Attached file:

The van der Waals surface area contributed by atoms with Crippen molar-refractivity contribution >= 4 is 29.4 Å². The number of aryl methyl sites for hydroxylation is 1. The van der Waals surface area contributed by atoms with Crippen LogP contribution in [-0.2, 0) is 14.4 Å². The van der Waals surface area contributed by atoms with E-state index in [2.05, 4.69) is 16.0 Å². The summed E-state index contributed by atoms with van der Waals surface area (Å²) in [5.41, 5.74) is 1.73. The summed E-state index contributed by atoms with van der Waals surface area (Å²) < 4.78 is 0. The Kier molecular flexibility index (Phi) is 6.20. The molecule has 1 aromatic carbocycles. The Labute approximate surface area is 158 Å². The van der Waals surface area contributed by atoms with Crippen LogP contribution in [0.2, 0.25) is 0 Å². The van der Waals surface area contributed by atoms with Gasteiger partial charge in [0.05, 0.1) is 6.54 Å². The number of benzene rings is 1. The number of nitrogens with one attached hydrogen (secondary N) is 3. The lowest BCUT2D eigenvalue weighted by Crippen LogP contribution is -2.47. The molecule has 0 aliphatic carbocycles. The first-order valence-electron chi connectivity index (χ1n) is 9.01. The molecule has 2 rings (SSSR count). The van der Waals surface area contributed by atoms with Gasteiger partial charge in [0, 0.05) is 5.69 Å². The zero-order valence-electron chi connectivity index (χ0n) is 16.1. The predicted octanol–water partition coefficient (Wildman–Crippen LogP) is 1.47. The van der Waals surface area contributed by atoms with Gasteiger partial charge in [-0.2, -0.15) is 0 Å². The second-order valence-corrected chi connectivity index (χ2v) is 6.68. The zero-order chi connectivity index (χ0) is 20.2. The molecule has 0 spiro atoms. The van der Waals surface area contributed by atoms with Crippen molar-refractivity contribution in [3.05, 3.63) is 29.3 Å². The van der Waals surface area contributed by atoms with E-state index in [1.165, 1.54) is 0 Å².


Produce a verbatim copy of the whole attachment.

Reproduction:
The van der Waals surface area contributed by atoms with Crippen molar-refractivity contribution >= 4 is 29.4 Å². The number of aryl methyl sites for hydroxylation is 1. The van der Waals surface area contributed by atoms with Crippen LogP contribution in [-0.2, 0) is 14.4 Å². The van der Waals surface area contributed by atoms with E-state index in [2.05, 4.69) is 16.0 Å². The summed E-state index contributed by atoms with van der Waals surface area (Å²) in [5.41, 5.74) is 1.73. The summed E-state index contributed by atoms with van der Waals surface area (Å²) < 4.78 is 0. The Kier molecular flexibility index (Phi) is 6.20. The molecule has 1 aromatic carbocycles. The Labute approximate surface area is 158 Å². The van der Waals surface area contributed by atoms with Crippen LogP contribution in [0.2, 0.25) is 0 Å². The van der Waals surface area contributed by atoms with Gasteiger partial charge in [0.05, 0.1) is 6.54 Å². The number of benzene rings is 1. The number of nitrogens with one attached hydrogen (secondary N) is 3. The lowest BCUT2D eigenvalue weighted by Crippen LogP contribution is -2.47. The molecule has 0 aliphatic carbocycles. The first-order valence-electron chi connectivity index (χ1n) is 9.01. The molecule has 2 rings (SSSR count). The van der Waals surface area contributed by atoms with Gasteiger partial charge in [0, 0.05) is 5.69 Å². The zero-order valence-electron chi connectivity index (χ0n) is 16.1. The predicted octanol–water partition coefficient (Wildman–Crippen LogP) is 1.47. The van der Waals surface area contributed by atoms with Gasteiger partial charge in [-0.2, -0.15) is 0 Å². The second-order valence-corrected chi connectivity index (χ2v) is 6.68. The zero-order chi connectivity index (χ0) is 20.2. The molecule has 0 spiro atoms. The van der Waals surface area contributed by atoms with Crippen molar-refractivity contribution in [3.05, 3.63) is 29.3 Å². The van der Waals surface area contributed by atoms with E-state index in [1.165, 1.54) is 0 Å².